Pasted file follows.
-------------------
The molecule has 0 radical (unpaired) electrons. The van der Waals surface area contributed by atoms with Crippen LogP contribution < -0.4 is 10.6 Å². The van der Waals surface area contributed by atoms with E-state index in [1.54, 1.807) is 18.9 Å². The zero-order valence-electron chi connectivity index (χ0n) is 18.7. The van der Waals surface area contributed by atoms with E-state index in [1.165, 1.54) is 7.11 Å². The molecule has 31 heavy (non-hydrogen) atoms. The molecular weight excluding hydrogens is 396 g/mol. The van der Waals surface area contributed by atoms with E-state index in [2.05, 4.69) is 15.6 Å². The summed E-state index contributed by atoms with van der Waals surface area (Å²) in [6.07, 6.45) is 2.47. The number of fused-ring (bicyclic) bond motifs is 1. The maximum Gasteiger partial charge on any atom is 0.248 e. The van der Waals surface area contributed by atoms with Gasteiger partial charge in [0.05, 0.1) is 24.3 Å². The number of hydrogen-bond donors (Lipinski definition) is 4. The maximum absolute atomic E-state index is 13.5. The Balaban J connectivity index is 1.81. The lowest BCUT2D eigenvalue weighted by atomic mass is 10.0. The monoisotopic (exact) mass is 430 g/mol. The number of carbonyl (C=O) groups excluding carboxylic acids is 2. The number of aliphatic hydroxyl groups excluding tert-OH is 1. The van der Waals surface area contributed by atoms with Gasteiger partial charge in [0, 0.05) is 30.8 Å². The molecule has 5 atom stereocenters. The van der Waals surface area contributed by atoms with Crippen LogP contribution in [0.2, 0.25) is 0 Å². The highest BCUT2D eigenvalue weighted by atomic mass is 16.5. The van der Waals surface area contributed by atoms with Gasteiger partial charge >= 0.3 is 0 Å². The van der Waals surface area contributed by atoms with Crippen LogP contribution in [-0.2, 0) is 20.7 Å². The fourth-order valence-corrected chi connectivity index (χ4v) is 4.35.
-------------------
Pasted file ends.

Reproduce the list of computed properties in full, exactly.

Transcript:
The molecule has 0 radical (unpaired) electrons. The van der Waals surface area contributed by atoms with Crippen LogP contribution < -0.4 is 10.6 Å². The van der Waals surface area contributed by atoms with E-state index in [1.54, 1.807) is 18.9 Å². The zero-order valence-electron chi connectivity index (χ0n) is 18.7. The van der Waals surface area contributed by atoms with E-state index in [1.165, 1.54) is 7.11 Å². The molecule has 31 heavy (non-hydrogen) atoms. The molecular weight excluding hydrogens is 396 g/mol. The van der Waals surface area contributed by atoms with E-state index in [2.05, 4.69) is 15.6 Å². The summed E-state index contributed by atoms with van der Waals surface area (Å²) in [6.07, 6.45) is 2.47. The number of fused-ring (bicyclic) bond motifs is 1. The maximum Gasteiger partial charge on any atom is 0.248 e. The van der Waals surface area contributed by atoms with Gasteiger partial charge in [0.05, 0.1) is 24.3 Å². The number of hydrogen-bond donors (Lipinski definition) is 4. The maximum absolute atomic E-state index is 13.5. The Balaban J connectivity index is 1.81. The lowest BCUT2D eigenvalue weighted by atomic mass is 10.0. The monoisotopic (exact) mass is 430 g/mol. The number of carbonyl (C=O) groups excluding carboxylic acids is 2. The number of aliphatic hydroxyl groups excluding tert-OH is 1. The van der Waals surface area contributed by atoms with Gasteiger partial charge in [0, 0.05) is 30.8 Å². The molecule has 5 atom stereocenters. The van der Waals surface area contributed by atoms with Crippen LogP contribution in [0.2, 0.25) is 0 Å². The highest BCUT2D eigenvalue weighted by atomic mass is 16.5. The van der Waals surface area contributed by atoms with Gasteiger partial charge >= 0.3 is 0 Å². The van der Waals surface area contributed by atoms with Crippen LogP contribution in [-0.2, 0) is 20.7 Å². The fourth-order valence-corrected chi connectivity index (χ4v) is 4.35.